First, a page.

In the current study, we have determined the presence and quantity of 22 amino acids, 14 short-chained carboxylic acids, 7 fatty acids, and 1 phosphorus acid (tris-phosphoric acid) in C. sativus leaves by the GC-MS method. According to the results, 45 different acids are present in Crocus leaves. These are the first complete results of the composition of carboxylic and amino acids in Crocus leaves. Furthermore, this method was used to quantify the acids content in the raw material (Table 6, Figure 2).
L-Glutamine, Isoleucine, L-alanine, L-leucine, L-pyroglutamic, and L-phenylalanine acids were present in large amounts—7374 µg/g, 7965 µg/g, 6744 µg/g, 6955 µg/g, 6233 µg/g, and 6032 µg/g, respectively. High amounts of L-glutamine may be due to the glutamate synthase cycle [46], where L-glutamine is formed from simple compounds, such as ammonia, and only then are other amino acids, such as arginine, tryptophan, histidine, or asparagine, formed [47]. The seven essential amino acids in leaves that were present in high concentration included isoleucine (7965 µg/g), L-leucine (6955 µg/g), L-lysine (866 µg/g), L-methionine (398 µg/g), L-phenylalanine (6032 µg/g), L-threonine (2701 µg/g), L-tryptophan (1186 µg/g), and L-valine (6151 µg/g). As for the total amino acids content in C. sativus leaves, it exceeds 43,174 µg/g and shows that this raw material can be an excellent and underestimated source of proteinogenic amino acids [48], especially glutamine, phenylalanine, isoleucine, alanine, and leucine.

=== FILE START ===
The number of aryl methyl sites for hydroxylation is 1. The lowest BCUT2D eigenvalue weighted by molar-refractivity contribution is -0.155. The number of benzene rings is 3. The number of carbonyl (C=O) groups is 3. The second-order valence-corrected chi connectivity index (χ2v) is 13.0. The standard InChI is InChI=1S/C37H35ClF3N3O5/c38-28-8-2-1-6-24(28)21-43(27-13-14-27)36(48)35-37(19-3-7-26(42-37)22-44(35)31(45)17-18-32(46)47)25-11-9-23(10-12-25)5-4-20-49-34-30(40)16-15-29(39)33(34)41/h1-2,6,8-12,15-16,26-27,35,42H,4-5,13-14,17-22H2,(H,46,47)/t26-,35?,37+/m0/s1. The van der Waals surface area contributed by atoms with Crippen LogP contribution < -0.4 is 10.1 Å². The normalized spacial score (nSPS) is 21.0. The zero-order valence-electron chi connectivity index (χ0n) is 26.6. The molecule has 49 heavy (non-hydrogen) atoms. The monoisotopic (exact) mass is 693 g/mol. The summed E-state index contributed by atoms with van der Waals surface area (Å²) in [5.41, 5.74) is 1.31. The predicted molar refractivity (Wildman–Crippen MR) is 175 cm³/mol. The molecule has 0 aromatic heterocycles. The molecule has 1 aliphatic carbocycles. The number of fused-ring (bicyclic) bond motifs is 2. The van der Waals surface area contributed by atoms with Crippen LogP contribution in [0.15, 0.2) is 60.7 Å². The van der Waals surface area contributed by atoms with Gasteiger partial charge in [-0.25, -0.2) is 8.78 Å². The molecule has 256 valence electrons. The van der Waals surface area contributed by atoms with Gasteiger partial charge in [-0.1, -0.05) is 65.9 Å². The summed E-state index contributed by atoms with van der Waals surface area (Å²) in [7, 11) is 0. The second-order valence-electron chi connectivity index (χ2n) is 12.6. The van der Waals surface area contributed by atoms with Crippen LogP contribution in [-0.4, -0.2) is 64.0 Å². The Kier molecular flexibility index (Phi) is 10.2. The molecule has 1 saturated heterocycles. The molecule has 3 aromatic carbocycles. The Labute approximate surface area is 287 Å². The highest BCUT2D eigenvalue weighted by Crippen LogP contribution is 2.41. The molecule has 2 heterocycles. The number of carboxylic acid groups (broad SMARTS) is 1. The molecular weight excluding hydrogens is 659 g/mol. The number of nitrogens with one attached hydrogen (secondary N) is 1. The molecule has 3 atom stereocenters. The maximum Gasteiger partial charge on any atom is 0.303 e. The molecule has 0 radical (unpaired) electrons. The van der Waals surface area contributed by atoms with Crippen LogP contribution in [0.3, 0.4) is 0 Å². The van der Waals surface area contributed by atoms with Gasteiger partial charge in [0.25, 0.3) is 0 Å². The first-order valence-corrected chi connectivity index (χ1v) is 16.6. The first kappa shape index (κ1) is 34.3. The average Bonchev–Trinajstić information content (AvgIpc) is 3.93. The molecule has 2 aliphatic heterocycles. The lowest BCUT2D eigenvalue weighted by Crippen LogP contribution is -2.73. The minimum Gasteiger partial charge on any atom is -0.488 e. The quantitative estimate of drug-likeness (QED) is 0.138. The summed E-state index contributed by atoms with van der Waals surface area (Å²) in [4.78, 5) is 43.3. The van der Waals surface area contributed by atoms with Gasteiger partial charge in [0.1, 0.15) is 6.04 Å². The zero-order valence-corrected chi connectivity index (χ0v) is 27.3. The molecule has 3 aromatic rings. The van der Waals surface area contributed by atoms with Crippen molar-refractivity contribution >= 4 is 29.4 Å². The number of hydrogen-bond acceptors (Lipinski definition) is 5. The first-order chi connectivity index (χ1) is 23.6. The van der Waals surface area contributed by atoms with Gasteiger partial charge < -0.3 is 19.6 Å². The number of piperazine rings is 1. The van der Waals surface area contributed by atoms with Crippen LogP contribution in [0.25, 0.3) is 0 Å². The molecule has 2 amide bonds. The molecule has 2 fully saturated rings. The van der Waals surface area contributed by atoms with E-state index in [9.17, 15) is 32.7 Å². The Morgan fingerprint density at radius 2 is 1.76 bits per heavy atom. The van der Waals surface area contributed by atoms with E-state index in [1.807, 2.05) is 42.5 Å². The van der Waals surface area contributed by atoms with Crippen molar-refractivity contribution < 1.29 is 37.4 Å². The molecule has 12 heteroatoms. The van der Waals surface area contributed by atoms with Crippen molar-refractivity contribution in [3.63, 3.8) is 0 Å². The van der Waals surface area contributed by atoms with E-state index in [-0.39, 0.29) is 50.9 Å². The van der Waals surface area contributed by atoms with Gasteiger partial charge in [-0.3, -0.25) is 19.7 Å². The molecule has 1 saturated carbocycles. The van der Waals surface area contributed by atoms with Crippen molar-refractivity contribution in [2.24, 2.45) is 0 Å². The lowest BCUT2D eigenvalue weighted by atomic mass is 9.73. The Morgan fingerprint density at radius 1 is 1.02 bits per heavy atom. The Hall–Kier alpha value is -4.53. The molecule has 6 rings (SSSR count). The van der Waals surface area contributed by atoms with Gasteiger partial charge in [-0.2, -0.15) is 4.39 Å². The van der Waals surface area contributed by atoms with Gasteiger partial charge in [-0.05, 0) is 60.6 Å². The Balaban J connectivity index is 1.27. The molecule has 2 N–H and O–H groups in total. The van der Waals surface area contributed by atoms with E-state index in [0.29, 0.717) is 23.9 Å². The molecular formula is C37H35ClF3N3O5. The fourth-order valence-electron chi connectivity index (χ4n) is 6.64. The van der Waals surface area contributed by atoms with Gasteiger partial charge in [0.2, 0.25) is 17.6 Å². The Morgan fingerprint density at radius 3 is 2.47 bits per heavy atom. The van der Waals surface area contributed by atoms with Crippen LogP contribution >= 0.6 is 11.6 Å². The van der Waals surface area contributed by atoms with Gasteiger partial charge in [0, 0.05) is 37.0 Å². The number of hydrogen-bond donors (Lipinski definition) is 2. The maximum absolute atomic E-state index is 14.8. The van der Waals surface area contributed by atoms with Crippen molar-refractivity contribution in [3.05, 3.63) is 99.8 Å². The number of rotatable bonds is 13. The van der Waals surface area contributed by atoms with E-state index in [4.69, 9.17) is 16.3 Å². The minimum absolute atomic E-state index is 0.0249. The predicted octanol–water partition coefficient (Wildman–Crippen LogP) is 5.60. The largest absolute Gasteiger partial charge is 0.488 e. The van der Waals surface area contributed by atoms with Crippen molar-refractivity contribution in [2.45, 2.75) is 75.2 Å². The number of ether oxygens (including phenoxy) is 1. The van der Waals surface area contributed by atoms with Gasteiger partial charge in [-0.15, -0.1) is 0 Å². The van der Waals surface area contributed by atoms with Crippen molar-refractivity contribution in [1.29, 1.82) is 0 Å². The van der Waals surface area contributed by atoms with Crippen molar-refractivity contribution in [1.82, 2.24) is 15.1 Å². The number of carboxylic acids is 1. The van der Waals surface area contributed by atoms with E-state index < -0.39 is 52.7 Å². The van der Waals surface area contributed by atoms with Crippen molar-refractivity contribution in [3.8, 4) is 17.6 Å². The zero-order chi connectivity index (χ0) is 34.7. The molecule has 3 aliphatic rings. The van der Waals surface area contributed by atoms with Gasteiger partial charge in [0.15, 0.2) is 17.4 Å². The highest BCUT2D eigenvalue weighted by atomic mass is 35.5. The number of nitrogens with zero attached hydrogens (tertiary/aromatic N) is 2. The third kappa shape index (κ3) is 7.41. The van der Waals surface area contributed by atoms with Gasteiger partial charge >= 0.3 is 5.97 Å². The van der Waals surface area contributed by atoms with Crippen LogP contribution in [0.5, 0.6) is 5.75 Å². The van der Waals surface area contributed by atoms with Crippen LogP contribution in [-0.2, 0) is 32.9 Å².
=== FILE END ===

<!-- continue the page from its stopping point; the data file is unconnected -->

For the composition of amino acids, a high content of isoleucine, L-leucine, L-phenylalanine, L-pyroglutamic acid, L-glutamine, L-alanine, and L-tryptophan was observed along with a low content of L-glycine, which indicates the plant’s response to cold stress [49,50] as well as consistent with previously published data for this genus [51].